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Volcano Erupts In Iceland After Weeks Of Earthquakes

The country's Meteorological Office said that a volcano erupts in Iceland on Monday, after weeks of very strong earthquakes. Because of concerns about a major outbreak on the Reykjanes peninsula, the government relocated the fishing town of Grindavik and shut down the nearby Blue Lagoon geothermal spa.

Daisy-Mae Schmitt
Dec 19, 2023229 Shares38183 Views
The country's Meteorological Office said a volcano erupts in Icelandon Monday, after weeks of powerful earthquakes. Because of concerns about a major outbreak on the Reykjanes peninsula, the government relocated the fishing town of Grindavik and shut down the nearby Blue Lagoon geothermal spa.
Southwest of the city, Reykjavik, is a place where volcanoes and earthquakes happen a lot. Lava fountains emerged spectacularly in March 2021 from a 500-750-meter-long crack in the ground in the Fagradalsfjall volcanic system.

Volcano Erupts In Iceland

Volcano in Iceland erupting
Volcano in Iceland erupting
The country's Meteorological Office said that a volcano erupted late Monday night in southwest Iceland, sending lava and smoke over a large area. This happened after weeks of very strong earthquakes, which put a nearby town in danger.
Because of worries about a big eruption on the Reykjanes peninsula, the government moved the fishing town of Grindavik and closed the nearby Blue Lagoon geothermal spa last month.
In the past few years, there have been several eruptions on the peninsula in places that aren't inhabited. However, according to the authorities, the current eruption is seen as a direct threat to the town.
The government of Iceland said in a statement on Tuesday that the opening of the crack is almost 4 kilometers long. The statement also said that this is the biggest explosion in the area since 2021.
Public radio RÚVsaid that people in Grindavík, which is about 7 kilometers from the famous Blue Lagoon geothermal spa, were told to leave Monday night. More than 3,000 people live in a town that could be in the path of lava. According to RÖV, the town is now empty of people.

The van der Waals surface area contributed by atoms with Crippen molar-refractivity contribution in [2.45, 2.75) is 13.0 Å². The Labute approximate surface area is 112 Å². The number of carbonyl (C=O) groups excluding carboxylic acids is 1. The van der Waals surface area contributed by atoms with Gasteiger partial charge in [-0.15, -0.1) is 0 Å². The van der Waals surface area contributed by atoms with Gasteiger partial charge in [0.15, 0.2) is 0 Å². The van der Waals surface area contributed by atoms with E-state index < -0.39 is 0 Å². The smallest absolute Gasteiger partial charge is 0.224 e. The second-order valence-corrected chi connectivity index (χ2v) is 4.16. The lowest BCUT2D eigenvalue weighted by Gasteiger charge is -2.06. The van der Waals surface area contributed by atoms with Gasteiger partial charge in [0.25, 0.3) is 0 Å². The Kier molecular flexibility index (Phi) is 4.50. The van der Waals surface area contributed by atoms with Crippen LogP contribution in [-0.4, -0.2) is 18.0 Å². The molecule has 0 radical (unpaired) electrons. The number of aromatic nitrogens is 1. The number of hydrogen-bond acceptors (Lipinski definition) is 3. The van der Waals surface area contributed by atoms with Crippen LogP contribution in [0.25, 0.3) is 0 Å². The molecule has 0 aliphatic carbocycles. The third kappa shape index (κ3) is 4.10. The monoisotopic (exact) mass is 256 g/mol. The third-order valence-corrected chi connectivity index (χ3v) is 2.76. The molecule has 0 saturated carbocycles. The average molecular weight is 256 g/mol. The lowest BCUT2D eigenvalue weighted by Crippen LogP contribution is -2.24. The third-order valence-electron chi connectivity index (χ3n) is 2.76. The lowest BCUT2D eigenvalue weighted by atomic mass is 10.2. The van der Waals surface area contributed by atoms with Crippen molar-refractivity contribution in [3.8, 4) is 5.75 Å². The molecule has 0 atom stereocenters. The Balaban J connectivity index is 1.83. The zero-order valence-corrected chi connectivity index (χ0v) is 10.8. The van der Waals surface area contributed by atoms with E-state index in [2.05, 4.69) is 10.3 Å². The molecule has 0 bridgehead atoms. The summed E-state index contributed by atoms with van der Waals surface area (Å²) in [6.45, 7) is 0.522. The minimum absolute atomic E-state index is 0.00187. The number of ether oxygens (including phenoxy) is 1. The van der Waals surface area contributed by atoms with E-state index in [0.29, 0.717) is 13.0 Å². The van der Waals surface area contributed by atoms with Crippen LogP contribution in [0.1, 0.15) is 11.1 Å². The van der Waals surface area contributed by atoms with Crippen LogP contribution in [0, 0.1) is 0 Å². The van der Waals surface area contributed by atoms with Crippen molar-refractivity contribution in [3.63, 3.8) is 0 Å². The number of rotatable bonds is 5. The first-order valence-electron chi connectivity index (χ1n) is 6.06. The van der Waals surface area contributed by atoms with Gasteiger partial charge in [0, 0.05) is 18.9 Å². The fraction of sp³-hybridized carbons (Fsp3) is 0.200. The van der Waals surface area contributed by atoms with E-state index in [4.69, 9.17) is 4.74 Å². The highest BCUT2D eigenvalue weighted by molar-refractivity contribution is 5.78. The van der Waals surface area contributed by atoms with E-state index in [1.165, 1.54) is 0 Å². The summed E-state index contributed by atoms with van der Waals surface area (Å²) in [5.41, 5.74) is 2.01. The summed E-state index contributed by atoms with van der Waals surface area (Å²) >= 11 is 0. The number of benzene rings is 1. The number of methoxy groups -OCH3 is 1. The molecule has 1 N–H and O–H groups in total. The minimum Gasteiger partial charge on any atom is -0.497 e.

That the eruption does not pose a threat to life was said Iceland's government. The area is closed to all traffic, while strongly telling people not to go there. RÚV reported that last month, people in Grindavík and nearby towns were told they had to leave their homes because of the threat of a volcanic eruption.
A senior police officer with the Civil Defense told RUV that the eruption happened quickly and looked like it was "quite a big event." The Icelandic Met Office stated:
Seismic activity together with measurements from GPS devices indicate that the magma is moving to the southwest and the eruption may continue in the direction of Grindavik.- Icelandic Met Office
Vidir Reynisson said that the lava from a big crack in the volcano looked like it was moving in all directions.
The jets [of lava] are quite high, so it appears to be a powerful eruption at the beginning.- Vidir Reynisson
From Reykjavik, which is 42 kilometers northeast of Grindavik, you can see the explosion. Someone in the city said he saw that half of the sky toward Grindavik was "lit up in red." He also said that smoke might be rising into the air. The police have told people to stay away from the area.
Katrin Jakobsdottir, the prime minister of Iceland, said that the new protections would be helpful. With the "significant event" in the background, she said her thoughts were with the people in the area and she hoped for the best.
President Gudni Johannesson said that protecting people was the most important thing, but that buildings would also be protected as much as possible.
Due to a big ash cloud, the Eyjafjallajokull volcano erupted in April 2010 and closed off the most airspace over Europe since World War II. The losses were thought to be between 1.3 and 2.5 billion euros ($1.6 to $2.07 billion).

Final Words

The Icelandic Meteorological Office said that a volcano erupted Monday night south of the country's capital, Reykjavik. The eruption happened after a series of earthquakes. Since last month, when there was a lot of seismic activity on the southwest peninsula and people were told to leave, the Nordic country has been on high watch for weeks in case an eruption happens at any time.
Large jets of glowing orange lava shooting into the night sky were seen on a live-streamed video of the explosion. Red smoke was also seen rising around them.
About 4,000 people who lived in Grindavik, a fishing port about 40 kilometers (25 miles) from the city, had to leave on November 11 because officials saw that a magma tunnel beneath them was moving, which is a sign that an eruption was about to happen.
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